Novel antioxidant therapy with the immediate precursor to glutathione, γ-glutamylcysteine (GGC), ameliorates LPS-induced cellular stress in an in vitro cystic fibrosis model
Glutathione deficiency and chronic bacterial inflammation exacerbates the oxidative stress damage to airways in cystic fibrosis. Improvements to current antioxidant therapeutic strategies are needed. Dietary supplement, γ-glutamylcysteine (GGC), the immediate precursor to glutathione, rapidly boosts cellular glutathione levels following a single dose in healthy individuals. Efficacy of GGC against Pseudomonas aeruginosa derived lipopolysaccharide (LPS), a prominent factor in mediating both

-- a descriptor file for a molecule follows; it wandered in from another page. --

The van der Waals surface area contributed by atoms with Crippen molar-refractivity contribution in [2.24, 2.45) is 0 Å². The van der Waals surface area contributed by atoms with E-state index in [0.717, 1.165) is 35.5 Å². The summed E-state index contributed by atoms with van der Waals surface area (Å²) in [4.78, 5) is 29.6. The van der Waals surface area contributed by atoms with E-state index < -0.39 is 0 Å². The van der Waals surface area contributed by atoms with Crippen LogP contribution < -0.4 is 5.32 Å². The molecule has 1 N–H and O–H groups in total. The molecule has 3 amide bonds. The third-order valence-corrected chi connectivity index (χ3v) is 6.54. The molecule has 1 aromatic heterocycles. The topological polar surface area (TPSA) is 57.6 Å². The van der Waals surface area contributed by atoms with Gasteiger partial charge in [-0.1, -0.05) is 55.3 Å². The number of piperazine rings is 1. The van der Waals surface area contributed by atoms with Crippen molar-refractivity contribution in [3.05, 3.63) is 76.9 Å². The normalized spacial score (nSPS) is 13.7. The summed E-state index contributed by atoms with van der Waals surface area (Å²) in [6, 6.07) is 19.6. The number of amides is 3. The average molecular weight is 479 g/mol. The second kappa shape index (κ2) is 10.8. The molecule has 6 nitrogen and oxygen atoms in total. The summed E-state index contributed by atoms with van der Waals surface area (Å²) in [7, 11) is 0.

... mediating both bacterial virulence and host responses, in CF remains unassessed. Methods: Primary F508del/F508del mucociliary differentiated bronchial and nasal epithelial cells were created to model LPS-induced oxidative stress and inflammation of CF. The proteomic signature of GGC treated cells was resolved by qLC-MS/MS. Parameters including cell redox state (glutathione, ROS), anti-inflammatory mediators (IL-8, IDO-1) and cellular health (membrane integrity, stress granule formation and cell viability) were assayed. Results: Proteomic analysis identified perturbation of several pathways related to cellular respiration and stress responses upon LPS challenge. Most of these were resolved when cells were treated with GGC. While GGC did not resolve LPS-induced IL-8 and IDO-1 activity, it effectively attenuated LPS-induced ROS and stress granule formation, while significantly increasing intracellular glutathione levels and improving epithelial cell barrier integrity. Moreover, we compared the effect of GGC with thiols NAC and glutathione on cell viability. GGC was the only thiol that increased cell viability; protecting cells against LPS induced cell death. Both therapeutic and prophylactic treatments were successful. Conclusion: Together, these findings indicate that GGC has therapeutic potential for treatment and prevention of oxidative stress related damage to airways in Cystic Fibrosis.